Office architecture in the new decade. How do leading architects see the future of the office?
By Wojciech Czaja, 11.01.2021
How do we want to work in future? The breadth of concepts of Austrian architects is enormous and ranges from cosy work corners to virtual meeting rooms and Bluetooth-connected brains. However, no-one believes in working from home as a thing in itself. The focus, namely, is on communication and socialisation. Wojciech Czaja asked around.
It seems clear that the working from home culture will not only profit large companies and destroys the social and creative connections of a team. And the so-called hybrid office cultures, i.e. the combination of working from home and the real meeting-point office, works just as well or just as badly as a hybrid car, which, although it runs on electricity, consumes just as much petrol as a normal petrol car. At Coop Himmelb(l)au, we work at several levels. The large office will remain; there will also continue to be meeting rooms, even though most meetings with our international clients take place in the form of video conferences. As always, the creative solutions we need in project development will be found in personal contact. A three-dimensional, physical model that is tangible can be replaced by nothing in the architecture. However, we are currently working on virtual meeting rooms where we can process 3D models as a team in the event of an absolute lockdown. Problem solutions in online conferences come into question only for Excel list offices.
Wolf D. Prix , Coop Himmelb(l)au, Vienna, ©Zwefo
The future will show how we want to work tomorrow. However, one thing is certain – that, in an increasingly fast, increasingly complex working world, in spite of global networking and borderless digital possibilities, personal exchange and working together are becoming increasingly important. To enable this, open, flexible, inspiring spaces are needed. Spaces are needed that stimulate and motivate, spaces that allow different working situations, spaces in which people feel good. Working from home is not the future, because new things come into being through communication, community and direct exchange of knowledge, through talking and contradiction, through learning from each other. No digital accomplishment can replace this.
Dieter Henke and Marta Schreieck , Henke Schreieck Architekten, Vienna, ©Georg Molterer
The traditional sitting at a desk in an office will now be a rare thing. Increasingly, we will work always and everywhere. At the same time, however, we will also deal with and experience private matters always and everywhere. In future, we will not only collaborate on the same document over distance by means of an internet connection; our brains will also connect with each other via Bluetooth-type connections. There will no longer be anyone who practises just one single profession. And if there is, he or she will certainly not work for just one employer. We will tell our grandchildren about employment relationships with working time recording. There will hardly be any company headquarters anymore. Only meeting points. Because coming together in person will become increasingly valuable, increasingly attractive.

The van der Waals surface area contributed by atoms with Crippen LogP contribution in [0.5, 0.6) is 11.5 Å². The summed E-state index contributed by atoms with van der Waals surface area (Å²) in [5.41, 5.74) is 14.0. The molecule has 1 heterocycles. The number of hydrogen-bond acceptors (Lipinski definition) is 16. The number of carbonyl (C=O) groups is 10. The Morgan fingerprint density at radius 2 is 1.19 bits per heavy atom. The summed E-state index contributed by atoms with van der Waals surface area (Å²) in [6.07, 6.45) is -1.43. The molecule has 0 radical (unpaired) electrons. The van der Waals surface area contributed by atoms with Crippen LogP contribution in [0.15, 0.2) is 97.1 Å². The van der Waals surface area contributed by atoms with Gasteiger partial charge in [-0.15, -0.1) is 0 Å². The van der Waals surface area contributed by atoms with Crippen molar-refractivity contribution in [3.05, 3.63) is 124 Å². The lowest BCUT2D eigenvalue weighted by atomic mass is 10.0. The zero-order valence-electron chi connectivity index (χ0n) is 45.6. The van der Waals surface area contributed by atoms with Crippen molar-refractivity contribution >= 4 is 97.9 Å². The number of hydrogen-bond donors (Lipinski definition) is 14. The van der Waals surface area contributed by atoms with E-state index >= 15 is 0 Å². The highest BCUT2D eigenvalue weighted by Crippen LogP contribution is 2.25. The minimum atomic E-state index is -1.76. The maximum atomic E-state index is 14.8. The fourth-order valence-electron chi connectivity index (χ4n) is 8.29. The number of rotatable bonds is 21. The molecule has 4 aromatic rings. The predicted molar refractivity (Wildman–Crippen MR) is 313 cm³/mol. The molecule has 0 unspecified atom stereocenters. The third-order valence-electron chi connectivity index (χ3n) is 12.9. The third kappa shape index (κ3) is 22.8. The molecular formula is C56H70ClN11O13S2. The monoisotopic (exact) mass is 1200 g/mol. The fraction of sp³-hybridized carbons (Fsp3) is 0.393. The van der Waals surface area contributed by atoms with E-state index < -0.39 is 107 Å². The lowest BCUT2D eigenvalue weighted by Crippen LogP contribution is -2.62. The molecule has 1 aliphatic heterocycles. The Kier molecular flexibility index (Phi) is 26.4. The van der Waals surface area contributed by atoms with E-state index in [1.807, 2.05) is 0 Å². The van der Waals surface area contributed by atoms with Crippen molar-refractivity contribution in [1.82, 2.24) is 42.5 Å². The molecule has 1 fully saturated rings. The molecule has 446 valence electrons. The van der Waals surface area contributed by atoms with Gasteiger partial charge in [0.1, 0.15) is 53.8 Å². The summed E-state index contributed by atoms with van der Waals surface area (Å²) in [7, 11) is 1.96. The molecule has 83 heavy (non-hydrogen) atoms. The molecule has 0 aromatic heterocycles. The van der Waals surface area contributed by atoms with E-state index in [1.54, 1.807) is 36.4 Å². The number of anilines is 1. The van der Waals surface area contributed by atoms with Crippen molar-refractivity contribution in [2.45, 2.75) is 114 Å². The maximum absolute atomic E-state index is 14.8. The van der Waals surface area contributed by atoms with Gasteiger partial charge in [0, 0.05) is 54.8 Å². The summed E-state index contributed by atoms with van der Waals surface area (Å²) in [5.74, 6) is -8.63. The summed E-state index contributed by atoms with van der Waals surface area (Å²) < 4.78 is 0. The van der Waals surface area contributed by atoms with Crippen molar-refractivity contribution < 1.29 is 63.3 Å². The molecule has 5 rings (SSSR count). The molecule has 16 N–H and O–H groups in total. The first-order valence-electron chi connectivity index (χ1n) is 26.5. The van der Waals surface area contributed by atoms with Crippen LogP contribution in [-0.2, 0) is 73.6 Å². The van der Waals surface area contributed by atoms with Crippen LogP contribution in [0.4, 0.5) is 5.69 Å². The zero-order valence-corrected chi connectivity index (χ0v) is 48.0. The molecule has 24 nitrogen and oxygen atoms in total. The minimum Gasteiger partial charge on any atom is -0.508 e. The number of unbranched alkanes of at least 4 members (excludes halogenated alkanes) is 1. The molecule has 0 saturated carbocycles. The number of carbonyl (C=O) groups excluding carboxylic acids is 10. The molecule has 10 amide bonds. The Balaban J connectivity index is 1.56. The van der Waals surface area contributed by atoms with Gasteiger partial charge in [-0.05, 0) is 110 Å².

Jakob Dunkl, querkraft architekten, Vienna, ©querkraft/Alvarez
In the near future, we will organise our work completely differently under the specification of a CO2-neutral life. We will work together in person in different spaces – without absurdly long commuting to centralised offices. We will make many arrangements by means of digital communication and use the time gained for creative inventions to make our world better. To this end, we need to give up monofunctional buildings and quarters completely; instead, we need attractive semi-public and public spaces and transport logics suitable to modes of transport – 200 metres on foot, 2,000 metres by bike, as well as local public transport and individual electromobility.
Christoph M. Achammer, ATP Architekten & Ingenieure, Innsbruck Professor at the Chair for Integrated Planning and Industrial Building, TU Wien, ©ATP/Becker
I am sure that the workplaces as we know them will not be lost. However, they must be redefined: people want working worlds. And these working worlds, these places, are to offer people qualities that were previously not associated with the workplace. These are, primarily, spatial opportunities that respond to a wide variety of needs, with comfortable, optimally lit, well ventilated areas in differentiated zones. Particularly now in the coronavirus crisis, we are seeing that communication – and thus cooperation – can work very well on digital platforms. That has caused a rethink for many: we are asking the question as to how much mobility is actually needed in everyday working life and how the ecological footprint can be reduced by changed mobility behaviour. Despite this, I am of the opinion that digital communication will not replace being together in person. In total digitalisation, the essential nuances are lost. Innovative communication technologies have significantly softened the spatial boundaries of the workplace. However, to allow working from home to work for everyone, we architects as well as designers must go a step further. The old typologies are out of date; new ones must be defined. Here, I see a major and exciting task coming towards us, to which I look forward!
Elke Delugan-Meissl, DMAA Delugan Meissl Associated Architects, Vienna, ©Paul Kranzler